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KEY Oklahoma City

Visitors to Oklahoma City will have the opportunity to explore Temples and Tombs: Treasures of Egyptian Art from The British Museum at the Oklahoma City Museum of Art beginning September 7.

Organized by the American Federation of Arts and The British Museum, this exciting exhibition of approximately 85 magnificent objects spans the full range of pharaonic history — from shortly before the Third Dynasty, about 2686 B.C., to the Roman occupation of the fourth century A.D. — and provides a rare opportunity to view renowned Egyptian masterworks and lesser-known treasures before their final return to The British Museum.

Temples and Tombs marks the Museum’s most recent collaboration with the American Federation of Arts. Over the last few years, we have worked closely with the AFA on several projects, including the exhibition Millet to Matisse: Nineteenth- and Twentieth-Century French Painting from Kelvingrove Art Gallery, Glasgow, and work has already begun with AFA and the Louvre for Roman Art from the Louvre, which is scheduled for 2008,” said Carolyn Hill, executive director. “Our collaborations with AFA and some of the world’s greatest museums are exciting ventures for Oklahoma City.”

Included in the exhibition are sculptures, reliefs, papyri, ostraca, jewelry, cosmetic objects, and funerary items in a variety of media – including stone, wood, terra cotta, gold, glass, and papyrus — that reflect the richness and scope of The British Museum’s exceptional collection. Selected by Edna R. Russmann, curator of Egyptian, Classical, and Ancient Middle Eastern Art at the Brooklyn Museum, Temples and Tombs explores four distinct themes: objects from the lives of artists and nobles; the king and the temple; statues of Egyptians from temples and tombs; and the tomb, death, and the afterlife. The four thematic divisions of the exhibition allow for a specific examination of these masterworks in the context of the Egyptian temporal and cosmic world view.

The first section of the exhibition is devoted to objects used by artists and nobles, offering an insightful look into Egyptian daily life. Among the included items are objects of decoration and protection, such as amulets, jewelry, and cosmetic containers. Statues and paintings of figures portray the Egyptians’ enjoyment of jewelry; their hairstyles, makeup, and clothing; their household furniture; and the company they kept, including servants and family. Other items, such as a scribal palette, drawing board, and inked grid, provide information about artisans’ working lives. Hiero-glyphic writing on many of the objects demonstrates the masterly level of graphic communication attained by the Egyptians.

Featuring numerous exceptional examples of royal representation, the second section of the exhibition examines the role of the Egyptian king as the intermediary between the divine and human worlds. Immediately recognizable by his garments, crown, and the oval cartouche in which his name was usually inscribed, an Egyptian king was the highest-ranking mortal and the individual best able to please the gods. This section of the exhibition also considers the function of the temple, as the central physical expression of the unique relationship between the king and the gods.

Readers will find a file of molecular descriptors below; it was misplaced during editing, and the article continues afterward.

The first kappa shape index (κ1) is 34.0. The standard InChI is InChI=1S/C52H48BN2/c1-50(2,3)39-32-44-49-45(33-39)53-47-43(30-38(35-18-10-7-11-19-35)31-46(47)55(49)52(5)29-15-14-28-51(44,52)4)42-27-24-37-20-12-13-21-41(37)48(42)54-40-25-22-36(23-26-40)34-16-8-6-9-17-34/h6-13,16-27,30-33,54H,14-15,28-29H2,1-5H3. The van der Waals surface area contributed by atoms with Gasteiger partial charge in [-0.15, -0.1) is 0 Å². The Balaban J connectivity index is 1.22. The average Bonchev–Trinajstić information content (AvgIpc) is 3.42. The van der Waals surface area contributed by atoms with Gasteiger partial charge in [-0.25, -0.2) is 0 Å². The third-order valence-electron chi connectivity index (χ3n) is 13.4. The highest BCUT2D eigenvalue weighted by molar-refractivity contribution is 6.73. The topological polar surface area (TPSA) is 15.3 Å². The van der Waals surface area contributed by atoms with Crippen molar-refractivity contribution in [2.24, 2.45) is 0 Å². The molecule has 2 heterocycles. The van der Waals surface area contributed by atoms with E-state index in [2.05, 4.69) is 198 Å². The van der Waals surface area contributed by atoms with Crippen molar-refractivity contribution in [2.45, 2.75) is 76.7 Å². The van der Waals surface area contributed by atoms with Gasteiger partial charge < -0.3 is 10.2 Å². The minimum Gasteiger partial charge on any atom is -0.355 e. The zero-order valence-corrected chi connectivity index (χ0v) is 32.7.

The third section of Temples and Tombs considers the role of the private statue, in the context of both the temple and the tomb. The earliest statues of private individuals were found in tombs, as a place where the spirit of the deceased could reside. Private statues were also found in temples, representing an individual’s status, wealth, and ability to partake in cult offerings. The examples in this section allow viewers to see both the continuity and change in the representation of private art from about 2600 B.C. to the first century A.D.

The exhibition concludes with an exploration of the Egyptian concepts of the tomb, death, and the afterlife. Seeking to extend life after death, the Egyptians made provisions in their burials for the afterlife, although only the affluent could afford the full array of tomb items and rituals intended to protect the body of the deceased and insure a successful afterlife for the soul. Many of the bowls, palettes, headrests, ostraca, and other utilitarian objects in the exhibition are embedded with protective symbols because they were intended to accompany their owners to the tomb.

In her contribution to the catalogue that accompanies the exhibition, Guest Curator Edna R. Russmann explains, “The Egyptians were passionate in their love of life. It inspired in them an equally strong determination to make life last forever, a goal they pursued with extraordinary intensity and ingenuity. It seems ironic that we should be the accidental beneficiaries of their quest for eternal life. We are extremely fortunate that this quest extended to surrounding themselves in death with objects from life in tombs and temple caches.”

The Oklahoma City Museum of Art is one of the elite 5% of museums nationwide to achieve accreditation by the prestigious American Association of Museums. Hours are Tuesday through Saturday, 10:00 a.m. to 5:00 p.m.; Thursdays until 9:00 p.m., Sundays 1:00 to 5:00 p.m. Admission is $9 for adults, $7 for seniors, students and children, and children under five are free. For more information, call 405-236-3100 or visit www.okcmoa.com.





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